---- — Salem Selectman Stephen Campbell serves as a watchdog over town government, calling it out on its excesses and reining in spending.
That’s an important role, one that taxpayers value.
So there’s nothing wrong with Campbell’s message. His methods, however, leave something to be desired.
Campbell is known for his aggressive questioning of town spending — yet too often he is not just aggressive but abrasive. And now, his fellow selectmen and some town employees say he has gone too far. Campbell’s four colleagues on the Board of Selectmen are calling for an independent investigation into his behavior.
The controversy stems from the retirement of former chief building inspector Sam Zannini effective Jan. 1 after his position was eliminated as a cost-cutting measure.
Campbell apparently was unaware of a $42,000 severance payment to Zannini and on Feb. 1 went to Town Hall to speak with Town Manager Keith Hickey about it. Unable to meet with Hickey, Campbell discussed the severance payment with Human Resources Director Molly McKean.
McKean said Campbell was “aggressive and intimidating” toward her in his questioning about the severance package.
“It came across as aggressive and hostile,” McKean said at this week’s meeting of the selectmen. “It was very clear to me he was angry.”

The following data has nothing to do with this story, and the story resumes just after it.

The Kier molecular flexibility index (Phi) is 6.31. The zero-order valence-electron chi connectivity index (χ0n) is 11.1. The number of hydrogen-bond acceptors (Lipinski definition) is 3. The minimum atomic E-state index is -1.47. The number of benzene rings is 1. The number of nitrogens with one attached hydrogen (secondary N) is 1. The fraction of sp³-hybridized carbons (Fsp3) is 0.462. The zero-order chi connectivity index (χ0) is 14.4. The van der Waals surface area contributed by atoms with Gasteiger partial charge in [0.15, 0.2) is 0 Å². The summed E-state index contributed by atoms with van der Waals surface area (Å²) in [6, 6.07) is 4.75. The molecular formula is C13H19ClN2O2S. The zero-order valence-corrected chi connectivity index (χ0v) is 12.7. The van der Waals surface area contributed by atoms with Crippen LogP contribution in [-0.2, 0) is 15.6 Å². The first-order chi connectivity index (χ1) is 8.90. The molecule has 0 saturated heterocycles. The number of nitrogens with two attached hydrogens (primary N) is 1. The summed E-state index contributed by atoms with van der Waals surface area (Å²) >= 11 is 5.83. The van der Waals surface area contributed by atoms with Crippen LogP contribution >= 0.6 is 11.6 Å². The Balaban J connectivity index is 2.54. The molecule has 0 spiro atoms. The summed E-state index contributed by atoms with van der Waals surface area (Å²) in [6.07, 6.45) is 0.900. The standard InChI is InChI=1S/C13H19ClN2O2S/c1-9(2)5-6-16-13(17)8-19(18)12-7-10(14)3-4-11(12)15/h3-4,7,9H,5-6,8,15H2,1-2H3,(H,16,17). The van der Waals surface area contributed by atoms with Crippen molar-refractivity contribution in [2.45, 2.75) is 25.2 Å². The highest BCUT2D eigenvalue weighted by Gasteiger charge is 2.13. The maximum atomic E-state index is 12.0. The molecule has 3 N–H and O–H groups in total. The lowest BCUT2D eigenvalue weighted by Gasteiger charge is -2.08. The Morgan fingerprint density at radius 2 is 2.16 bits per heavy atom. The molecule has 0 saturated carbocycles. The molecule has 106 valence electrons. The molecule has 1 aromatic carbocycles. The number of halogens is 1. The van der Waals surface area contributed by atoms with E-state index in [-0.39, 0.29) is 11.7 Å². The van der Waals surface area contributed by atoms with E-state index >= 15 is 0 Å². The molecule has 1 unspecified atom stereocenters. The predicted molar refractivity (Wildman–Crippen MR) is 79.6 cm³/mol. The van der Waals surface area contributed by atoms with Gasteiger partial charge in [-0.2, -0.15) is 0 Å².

Hickey told the selectmen that three other town employees have threatened the town with hostile work environment claims after encounters with Campbell.
“It puts them in a very uncomfortable position,” Hickey said. “There is an issue here that is potentially putting the town at risk of litigation.”
Campbell said that he did not think he was out of line in seeking the information.
“I’m sorry if you found anything I said intimidating,” Campbell told McKean. “I don’t see that I did anything wrong.”
There isn’t anything wrong with Campbell’s seeking information on how and on what the town is spending the taxpayers’ money. That’s his job. But Campbell needs to remember the old saw that one catches more flies with honey than vinegar.
Campbell clearly recognizes that his role as a spending watchdog does not win him any popularity with town employees. If common courtesy were not sufficient, that would be another reason for Campbell to take extra care to treat Salem employees with respect and professionalism.
Selectmen’s Chairman Patrick Hargreaves defended Campbell’s “passionate” desire to get answers. Selectman Everett McBride said the issue had become a distraction at a time town leaders should be focusing on the budget.
“I just think we all have to be respectful of one another, that’s all,” McBride said.
At the suggestion of Selectman James Keller, the board voted 4-0 to recommend an investigation be conducted by the county attorney, attorney general or other investigator. Campbell abstained from the vote.
“No employee in this town should feel intimidated by a member of this board — never, for any reason,” he said. “This is pretty serious stuff.”
Indeed, it is serious. And while an investigation is unlikely to result in any concrete action against Campbell, it should serve as a stern rebuke, which is sorely needed.